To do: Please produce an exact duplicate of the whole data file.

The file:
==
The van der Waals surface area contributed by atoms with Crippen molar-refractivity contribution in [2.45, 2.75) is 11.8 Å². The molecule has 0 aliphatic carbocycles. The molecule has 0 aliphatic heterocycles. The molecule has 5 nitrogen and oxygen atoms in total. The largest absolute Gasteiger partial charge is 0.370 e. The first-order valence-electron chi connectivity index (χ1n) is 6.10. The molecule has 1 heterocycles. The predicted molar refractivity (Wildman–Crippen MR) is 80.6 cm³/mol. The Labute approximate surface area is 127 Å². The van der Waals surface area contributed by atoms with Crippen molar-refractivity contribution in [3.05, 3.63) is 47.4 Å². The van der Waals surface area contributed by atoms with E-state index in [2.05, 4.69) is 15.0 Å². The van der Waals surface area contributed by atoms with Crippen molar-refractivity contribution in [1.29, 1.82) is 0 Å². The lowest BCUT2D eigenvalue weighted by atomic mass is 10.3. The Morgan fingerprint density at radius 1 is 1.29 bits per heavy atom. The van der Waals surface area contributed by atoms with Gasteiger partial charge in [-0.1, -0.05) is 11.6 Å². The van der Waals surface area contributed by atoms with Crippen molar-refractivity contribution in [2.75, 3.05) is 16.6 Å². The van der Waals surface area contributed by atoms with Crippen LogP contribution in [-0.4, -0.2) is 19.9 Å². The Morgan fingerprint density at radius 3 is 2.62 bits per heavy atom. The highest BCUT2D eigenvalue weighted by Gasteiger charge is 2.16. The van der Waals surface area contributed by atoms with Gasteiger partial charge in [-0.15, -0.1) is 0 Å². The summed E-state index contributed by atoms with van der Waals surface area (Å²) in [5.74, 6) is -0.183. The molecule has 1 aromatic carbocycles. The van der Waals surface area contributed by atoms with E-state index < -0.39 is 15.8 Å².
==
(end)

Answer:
The van der Waals surface area contributed by atoms with Crippen molar-refractivity contribution in [2.45, 2.75) is 11.8 Å². The molecule has 0 aliphatic carbocycles. The molecule has 0 aliphatic heterocycles. The molecule has 5 nitrogen and oxygen atoms in total. The largest absolute Gasteiger partial charge is 0.370 e. The first-order valence-electron chi connectivity index (χ1n) is 6.10. The molecule has 1 heterocycles. The predicted molar refractivity (Wildman–Crippen MR) is 80.6 cm³/mol. The Labute approximate surface area is 127 Å². The van der Waals surface area contributed by atoms with Crippen molar-refractivity contribution in [3.05, 3.63) is 47.4 Å². The van der Waals surface area contributed by atoms with E-state index in [2.05, 4.69) is 15.0 Å². The van der Waals surface area contributed by atoms with Crippen molar-refractivity contribution in [1.29, 1.82) is 0 Å². The lowest BCUT2D eigenvalue weighted by atomic mass is 10.3. The Morgan fingerprint density at radius 1 is 1.29 bits per heavy atom. The van der Waals surface area contributed by atoms with Gasteiger partial charge in [-0.1, -0.05) is 11.6 Å². The van der Waals surface area contributed by atoms with Crippen molar-refractivity contribution in [2.75, 3.05) is 16.6 Å². The van der Waals surface area contributed by atoms with Crippen LogP contribution in [-0.4, -0.2) is 19.9 Å². The Morgan fingerprint density at radius 3 is 2.62 bits per heavy atom. The highest BCUT2D eigenvalue weighted by Gasteiger charge is 2.16. The van der Waals surface area contributed by atoms with Gasteiger partial charge in [-0.15, -0.1) is 0 Å². The summed E-state index contributed by atoms with van der Waals surface area (Å²) in [5.74, 6) is -0.183. The molecule has 1 aromatic carbocycles. The van der Waals surface area contributed by atoms with E-state index < -0.39 is 15.8 Å².